Israel and north Sudan are being accused of supporting and practically arming South Sudan warring parties.
On Tuesday, Israeli citizens protested against the sale of weapons by their country to South Sudan’s government.
According to Israeli media, the protesters gathered outside the International Defense and Homeland Security three-day arms fair held in Tel Aviv, saying the weapons sold to Juba would be used to commit atrocities.
The protesters carried placards with the words “Stop arming South Sudan” as a sign of their dissatisfaction with the trend.
According to Haaretz newspaper, Israeli national assembly member Tamar Zandberg last week wrote to the Defense Minister, Moshe Ya’alon, asking Israel to halt military exports to South Sudan.
Sudan arming Machar
Meanwhile, Radio Tamazuj reports that Sudanese government airdropped weapons and ammunition to the SPLA-In Opposition rebels in South Sudan.
A dispatch by Conflict Armament Research (CAR), which traces flows of weapons among armed groups, examined materiel captured by the SPLA from the SPLA-In Opposition in Pigi County, Jonglei state in November 2014.
According to CAR Executive Director James Bevan, the evidence “clearly illustrates continuity in the types of weapon, and modes of delivery, employed by Sudan to sustain rebellion in South Sudan. Sudan’s support for the SPLA-iO rebellion mirrors its assistance to South Sudanese rebel forces before the present crisis, and indeed before the latter country’s independence.”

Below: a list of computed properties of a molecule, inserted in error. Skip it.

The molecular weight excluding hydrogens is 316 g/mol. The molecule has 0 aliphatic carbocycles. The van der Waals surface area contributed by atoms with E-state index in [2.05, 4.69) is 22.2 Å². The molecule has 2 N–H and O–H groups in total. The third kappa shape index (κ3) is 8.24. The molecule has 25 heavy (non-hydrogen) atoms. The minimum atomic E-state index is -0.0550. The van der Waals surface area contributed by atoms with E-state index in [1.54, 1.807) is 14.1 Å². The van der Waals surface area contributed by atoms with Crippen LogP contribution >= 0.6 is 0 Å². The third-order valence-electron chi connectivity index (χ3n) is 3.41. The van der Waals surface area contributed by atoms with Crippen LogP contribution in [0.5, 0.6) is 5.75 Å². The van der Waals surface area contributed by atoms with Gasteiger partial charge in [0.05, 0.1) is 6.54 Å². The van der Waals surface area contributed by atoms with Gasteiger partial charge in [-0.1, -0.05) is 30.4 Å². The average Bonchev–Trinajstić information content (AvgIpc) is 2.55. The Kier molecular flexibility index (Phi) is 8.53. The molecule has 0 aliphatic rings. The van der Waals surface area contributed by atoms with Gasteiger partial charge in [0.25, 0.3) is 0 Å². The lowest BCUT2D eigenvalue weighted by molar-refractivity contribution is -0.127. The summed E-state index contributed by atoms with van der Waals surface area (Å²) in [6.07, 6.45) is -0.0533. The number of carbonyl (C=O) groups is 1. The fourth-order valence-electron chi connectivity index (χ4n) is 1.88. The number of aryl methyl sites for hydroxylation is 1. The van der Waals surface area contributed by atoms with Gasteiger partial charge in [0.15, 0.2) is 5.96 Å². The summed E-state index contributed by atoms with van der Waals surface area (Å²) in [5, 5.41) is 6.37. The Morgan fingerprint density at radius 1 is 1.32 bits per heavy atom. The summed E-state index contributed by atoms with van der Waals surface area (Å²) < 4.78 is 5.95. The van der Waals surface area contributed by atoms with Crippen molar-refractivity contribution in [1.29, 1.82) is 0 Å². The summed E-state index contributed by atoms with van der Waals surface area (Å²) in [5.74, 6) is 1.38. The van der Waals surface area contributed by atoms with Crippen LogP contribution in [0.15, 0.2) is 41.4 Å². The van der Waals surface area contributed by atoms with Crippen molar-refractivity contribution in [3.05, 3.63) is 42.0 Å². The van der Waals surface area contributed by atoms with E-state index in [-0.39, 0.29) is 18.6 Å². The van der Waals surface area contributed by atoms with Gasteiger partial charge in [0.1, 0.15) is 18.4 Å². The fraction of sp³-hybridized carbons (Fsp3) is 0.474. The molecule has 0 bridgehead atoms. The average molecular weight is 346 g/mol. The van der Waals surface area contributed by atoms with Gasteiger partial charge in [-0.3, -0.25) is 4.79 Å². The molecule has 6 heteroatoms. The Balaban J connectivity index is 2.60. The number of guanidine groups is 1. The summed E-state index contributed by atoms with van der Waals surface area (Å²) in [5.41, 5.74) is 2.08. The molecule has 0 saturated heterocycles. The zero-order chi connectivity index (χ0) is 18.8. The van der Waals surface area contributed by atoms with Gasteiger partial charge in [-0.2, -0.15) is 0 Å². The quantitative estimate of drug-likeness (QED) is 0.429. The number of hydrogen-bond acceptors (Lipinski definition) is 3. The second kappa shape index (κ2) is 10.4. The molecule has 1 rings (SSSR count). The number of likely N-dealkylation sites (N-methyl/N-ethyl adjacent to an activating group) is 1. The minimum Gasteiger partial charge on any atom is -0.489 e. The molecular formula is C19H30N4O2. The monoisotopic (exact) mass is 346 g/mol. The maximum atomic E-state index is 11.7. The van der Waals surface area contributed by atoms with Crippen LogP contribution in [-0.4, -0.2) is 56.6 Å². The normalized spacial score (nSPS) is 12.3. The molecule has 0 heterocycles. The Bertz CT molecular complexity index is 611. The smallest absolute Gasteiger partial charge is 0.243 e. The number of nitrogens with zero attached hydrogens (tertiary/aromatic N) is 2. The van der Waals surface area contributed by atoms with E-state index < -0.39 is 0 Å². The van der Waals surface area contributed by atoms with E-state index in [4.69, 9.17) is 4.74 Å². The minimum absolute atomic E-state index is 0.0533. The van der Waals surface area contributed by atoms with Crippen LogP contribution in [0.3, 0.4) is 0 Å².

The materiel that CAR examined included Sudanese-made Kalashnikov ammunition, Chinese-made bullets and rifles, and American-made rounds for recoilless rifles.
70 percent of the ammunition for Kalashnikov rifles was produced in Sudan, with much of it produced in 2014, after the South Sudan Civil War began. These bullets showed signs of damage from airdrops.
The report quotes observers on the ground who confirmed that throughout December 2014, aircraft dropped additional military equipment to SPLA-iO units in Upper Nile and Jonglei States.
Meanwhile, the Chinese-made rifles share serial number details with similar guns that Khartoum was previously documented supplying to rebel groups in South Sudan in 2011, before the current conflict.
Other captured ammunition made in China was “identical” to ammunition supplied by Khartoum to South Sudanese rebels in 2012.
The weapons airdropped in Jonglei also mirror those found in other conflict zones known to be supplied by Khartoum, such as Darfur and the Central African Republic.
CAR also inspected three American-made recoilless rifle rounds recovered by the SPLA, including one captured in Malakal in March 2014 and brought to Juba.